• Tibetan Farmers, Herders Given Military-style ‘Vocational Training,’ Sent to Jobs Far From Home

      Though official documents describe the program as based on voluntary participation, “there are clear elements of coercion during recruitment, training and job matching,” Zenz said.

    • What Is ALEC? Learn About the Organization Writing Your State Laws

      ALEC has existed for decades, but spent most of its life in the shadows, cultivating a reputation as a conservative organizational powerhouse. On its website, ALEC describes itself as a “nonpartisan” organization “of state legislators dedicated to the principles of limited government, free markets, and federalism.” Though that description may appear staid at first glance, its detractors argue that ALEC is central to some of the most profound shifts in American politics over the last several decades. Groups like Dream Defenders and the Center for Constitutional Rights, have accused it of resembling a “shadow-state apparatus” and promoting “legislation that sustains corporate power.”

      Here’s what you need to know about the controversial organization.

    • Down in the Dirt With Bruno Latour

      I can imagine Bruno Latour dressed as a musketeer, wearing a felt cavalier hat with showy ostrich plumage and embroidered brown leather coat, flashy purple cape, pantaloons, boots fit for Captain Morgan, entering a room full of critical philosophers and shouting, “Are there any modernists here? If there are, I forthwith challenge them to a duel, pistols or swords, your choice.” A loud rattling of swords is immediately heard.

      Bruno LaTour is a gallant French intellectual provocateur extraordinaire. Flowing in the stream of French intellectual sword play and competition to see who’s the most daring and adept, Latour doesn’t disappoint. He pierces his sword into the Habermasian project of rescuing modernity from its derailment. Modernity, he proclaims, is The Problem. Its framework of assumptions and institutional practices is not up to the tasks facing us in the New Climate Regime.

      [...]

      He thinks we, the human species, has lost its way.

    • The Social Network Is the Computer

      “Human beings have always been a social species,” writes MIT professor Sinan Aral in the opening paragraph of The Hype Machine, his recently published book. “We’ve been communicating, cooperating, and coordinating with one another since we were hunting and gathering.” Our increasingly complex social interactions have been the critical factor in the exponential increase of human cranial capacity over the past few million years. “But today something is different. Over the last decade, we’ve doused our kindling fire of human interaction with high-­octane gasoline. We’ve constructed an expansive, multifaceted machine that spans the globe and conducts the flow of information, opinions, and behaviors through society.”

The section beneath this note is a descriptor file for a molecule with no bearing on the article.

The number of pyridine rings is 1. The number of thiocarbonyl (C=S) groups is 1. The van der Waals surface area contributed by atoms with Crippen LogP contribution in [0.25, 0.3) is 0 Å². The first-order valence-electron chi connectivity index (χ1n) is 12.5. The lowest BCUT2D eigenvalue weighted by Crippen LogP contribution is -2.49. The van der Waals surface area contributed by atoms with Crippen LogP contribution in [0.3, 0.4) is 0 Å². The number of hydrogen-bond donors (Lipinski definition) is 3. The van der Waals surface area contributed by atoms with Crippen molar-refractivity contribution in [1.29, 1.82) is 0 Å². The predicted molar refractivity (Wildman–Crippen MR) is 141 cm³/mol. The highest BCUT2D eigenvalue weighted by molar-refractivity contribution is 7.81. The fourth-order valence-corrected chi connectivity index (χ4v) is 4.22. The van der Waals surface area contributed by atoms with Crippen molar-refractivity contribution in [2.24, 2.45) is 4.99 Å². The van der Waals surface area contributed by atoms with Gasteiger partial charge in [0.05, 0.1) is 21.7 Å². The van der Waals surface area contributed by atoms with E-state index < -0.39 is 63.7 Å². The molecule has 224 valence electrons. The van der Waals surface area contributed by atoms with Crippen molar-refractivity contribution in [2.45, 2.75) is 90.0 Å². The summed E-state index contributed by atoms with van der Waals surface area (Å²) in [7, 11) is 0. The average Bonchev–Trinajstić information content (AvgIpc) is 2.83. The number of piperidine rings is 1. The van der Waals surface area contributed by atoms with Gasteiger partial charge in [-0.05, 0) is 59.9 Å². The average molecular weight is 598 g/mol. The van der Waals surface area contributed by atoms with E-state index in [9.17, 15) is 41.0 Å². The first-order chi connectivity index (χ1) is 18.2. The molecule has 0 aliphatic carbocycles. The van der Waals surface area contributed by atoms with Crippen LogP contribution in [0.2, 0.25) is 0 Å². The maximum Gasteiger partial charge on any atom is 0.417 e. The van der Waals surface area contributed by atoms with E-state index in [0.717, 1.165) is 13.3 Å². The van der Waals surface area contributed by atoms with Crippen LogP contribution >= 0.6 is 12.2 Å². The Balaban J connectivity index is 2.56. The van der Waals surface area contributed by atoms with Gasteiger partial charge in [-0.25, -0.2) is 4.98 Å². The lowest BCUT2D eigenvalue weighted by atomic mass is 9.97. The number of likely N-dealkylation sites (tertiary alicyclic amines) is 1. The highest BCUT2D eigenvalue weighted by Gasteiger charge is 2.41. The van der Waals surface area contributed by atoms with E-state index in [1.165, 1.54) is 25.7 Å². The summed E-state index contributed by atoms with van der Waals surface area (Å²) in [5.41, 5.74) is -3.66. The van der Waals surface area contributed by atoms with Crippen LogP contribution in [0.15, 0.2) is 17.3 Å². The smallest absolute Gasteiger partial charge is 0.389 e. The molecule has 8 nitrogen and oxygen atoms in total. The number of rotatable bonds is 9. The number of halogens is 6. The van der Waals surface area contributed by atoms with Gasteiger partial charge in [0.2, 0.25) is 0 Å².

Professor Aral has been studying social media since its beginning in the early 2000s, when it was driven by the idealistic vision of connecting the world and providing free access to information. The Hype Machine is what he now calls our global social media ecosystem. This ecosystem has been designed to stimulate and manipulate the human psyche, “to draw us in and persuade us to change how we shop, vote, and exercise, and even who we love.” His book nicely explains how the social media industrial complex works, how it affects us, and what we can do to help achieve its original vision while avoiding its later perils. Let me discuss a few of its key points

    • The Larger Problem, or the Birth of Racism out of the Spirit of Musical Chairs

      A lot of attention has been focused recently on eradicating racism from American culture. That’s a laudable goal but a much larger task than I think anyone has yet acknowledged. The problem is not simply that racism is very deep in American culture. The problem is that it emanates from something that is even deeper and hence harder to eradicate: misanthropy.

      We don’t care much for human beings in the United States. We don’t want to feed or clothe them if, for some reason, they can’t do that themselves, don’t want to pay to educate them, or to protect their health. We’re the only economically-developed country in the world without free, or nearly free public healthcare, and free, or nearly free, higher education. We see work as a duty rather than a right and punish those who are unable to find work, even during times, such as the present, when there isn’t enough work to go around.